The dilemma is a delicate one for SBY. The economy is fragile in the jittery global environment and he needs an internationally trusted figure like Mulyani to help salve foreign investors. A career technocrat, Mulyani has no domestic political muscle to speak of. With the election coming up next April, SBY needs Bakrie - or at least someone with his resources - but does not necessarily want him, for all that he represents.

But Bakrie isn't as rich as he used to be, and will be even poorer if his empire, the basis of his political power, fails. The Bakrie Group isn't a Fannie Mae or AIG but a failure of such a big corporate entity could ripple into a wider Indonesian economy.

There was also the matter of PT Lapindo Brantas, the Bakrie-owned gas company whose disastrous gas well blowout in East Java kicked off a mud volcano that so far has displaced 75,000 villagers from their homes and turned into the country’s biggest environmental disaster. Lapindo Brantas claims the rupture was caused by a distant earthquake fault. The government may have held its nose, but although Bakrie has so far paid out Rp4 trillion to the displaced villagers, Jakarta has assumed responsibility for cleaning up the disaster and the Environment Ministry even awarded Lapindo Brantas its “Oscar” for complying with safety and environmental standards.

The gulf between Mulyani and Bakrie was evidenced when Suharto died in January. A stream of deathbed wellwishers made their way to the Suharto compound on Jalan Cendana to bid the old tyrant farewell. Aburizal Bakrie was prominent among them. Sri Mulyani wasn't. The Bakrie family got rich in the Suharto era. Mulyani was an academic, and later represented Indonesia at the IMF, hardly the most popular multilateral agency in Indonesia after its handling of the mid-1990s financial crisis, when Suharto fell. Her own nationalism has been called into question because of her stint with the IMF.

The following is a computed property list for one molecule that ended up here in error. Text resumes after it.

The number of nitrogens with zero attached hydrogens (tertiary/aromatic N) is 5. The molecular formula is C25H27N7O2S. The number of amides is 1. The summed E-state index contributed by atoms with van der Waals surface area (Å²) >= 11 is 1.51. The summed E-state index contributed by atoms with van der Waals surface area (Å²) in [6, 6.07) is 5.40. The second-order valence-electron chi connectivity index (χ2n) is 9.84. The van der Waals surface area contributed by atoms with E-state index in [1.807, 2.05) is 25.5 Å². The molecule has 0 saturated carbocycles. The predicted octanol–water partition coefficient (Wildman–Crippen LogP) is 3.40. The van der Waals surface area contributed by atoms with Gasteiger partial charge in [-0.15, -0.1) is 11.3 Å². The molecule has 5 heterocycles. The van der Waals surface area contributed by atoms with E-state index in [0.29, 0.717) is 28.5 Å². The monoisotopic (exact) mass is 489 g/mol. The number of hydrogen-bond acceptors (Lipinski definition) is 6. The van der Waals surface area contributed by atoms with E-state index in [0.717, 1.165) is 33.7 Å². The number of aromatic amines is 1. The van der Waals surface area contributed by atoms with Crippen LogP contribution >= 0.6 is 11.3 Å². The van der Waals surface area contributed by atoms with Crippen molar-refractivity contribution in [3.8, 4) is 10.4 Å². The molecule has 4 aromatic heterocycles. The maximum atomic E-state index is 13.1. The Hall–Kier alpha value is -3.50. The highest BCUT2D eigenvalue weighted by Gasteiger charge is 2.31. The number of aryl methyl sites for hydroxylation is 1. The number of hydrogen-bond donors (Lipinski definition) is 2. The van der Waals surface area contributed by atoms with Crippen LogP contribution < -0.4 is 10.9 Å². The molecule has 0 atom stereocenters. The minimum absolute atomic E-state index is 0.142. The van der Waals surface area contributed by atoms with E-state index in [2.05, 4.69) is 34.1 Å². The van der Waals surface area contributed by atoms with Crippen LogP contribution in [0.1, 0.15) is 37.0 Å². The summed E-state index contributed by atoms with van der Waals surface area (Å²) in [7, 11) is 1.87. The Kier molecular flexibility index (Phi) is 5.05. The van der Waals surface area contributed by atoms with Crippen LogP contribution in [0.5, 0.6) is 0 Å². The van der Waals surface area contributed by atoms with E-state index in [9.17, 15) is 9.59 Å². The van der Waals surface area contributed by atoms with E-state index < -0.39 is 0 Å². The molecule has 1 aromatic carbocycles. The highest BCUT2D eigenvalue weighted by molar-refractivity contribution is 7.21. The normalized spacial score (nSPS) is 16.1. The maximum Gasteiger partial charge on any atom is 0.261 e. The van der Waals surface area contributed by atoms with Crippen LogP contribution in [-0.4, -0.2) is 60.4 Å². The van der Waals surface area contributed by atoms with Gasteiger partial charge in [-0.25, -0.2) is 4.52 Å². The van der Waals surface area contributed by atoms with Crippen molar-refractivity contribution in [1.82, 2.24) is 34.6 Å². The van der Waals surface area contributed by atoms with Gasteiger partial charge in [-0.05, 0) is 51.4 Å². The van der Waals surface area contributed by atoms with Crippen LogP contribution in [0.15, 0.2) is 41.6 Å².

Bakrie's feud with Mulyani comes as SBY pulls ahead in opinion polls from former President Megawati Sukarnoputri. But it also comes as Parliament debates how much electoral support presidential aspirants will need to allow their candidacy. Bakrie's Golkar and Megawati’s PDI-P dominate Parliament. SBY's Democrat Party does not. Golkar and PDI-P could push through whatever deal they concoct. But Golkar's problem is that no one in its leadership ranks is very popular. And the Indonesian electorate seem to be wising up to Megawati, a gormless shopaholic who seems to think a famous family name is birthright enough for a second term.

Where this all goes is hard to predict. A rising force is the Islamist Prosperous Justice Party, the Partai Keadilan Sejahtera, or PKS, which speaks for 10-15 percent of the population and is gathering more support on its mosque-based anti-corruption platform. The PKS is behind the recent anti-pornography bill, which has divided this secular nation. SBY has a sprinkle of religious parties represented in his Cabinet, and could draw closer to the PKS if Parliament makes odious rules on candidacy qualifications.

On the road ahead is next April's presidential election. SBY wants another five-year term, and so does Megawati, whose first stint in the Istana Merdeka from 2001-04 was hardly electric. Indonesia descended to near the bottom of Transparency International's graft league table, while bomb-happy Islamists threatened to transform Indonesia into Afghanistan East.

SBY won a landslide in 2004 campaigning to rid of both terrorism and corruption. The terror part he has largely succeeded with. Abu Bakr Bashir’s Jemaah Islamiah movement and its imitators have been largely neutralised, many of their adherents turned. Radical madrassas have been shut down or neutered, in what is the most telling success of the SBY era.

Corruption has proved trickier to tame. True, Indonesia no longer languishes in the bottom five of the TI table but position 142 of the 190 countries ranked hardly makes Indonesia Scandinavian in its regard for public office. Still, it's better than it was. Public officials from across the islands are now getting their collars felt.

Jakarta's newspapers daily titillate with tearful confessions and fascinating detail as to how deep-seated corruption is; parliamentarians for sale, and the central bank too. The fact that it is being publicly aired is evidence Indonesians crave to be normal, to want civil society. Whether Mulyani goes or stays will go a long way to letting them know if that is in the cards.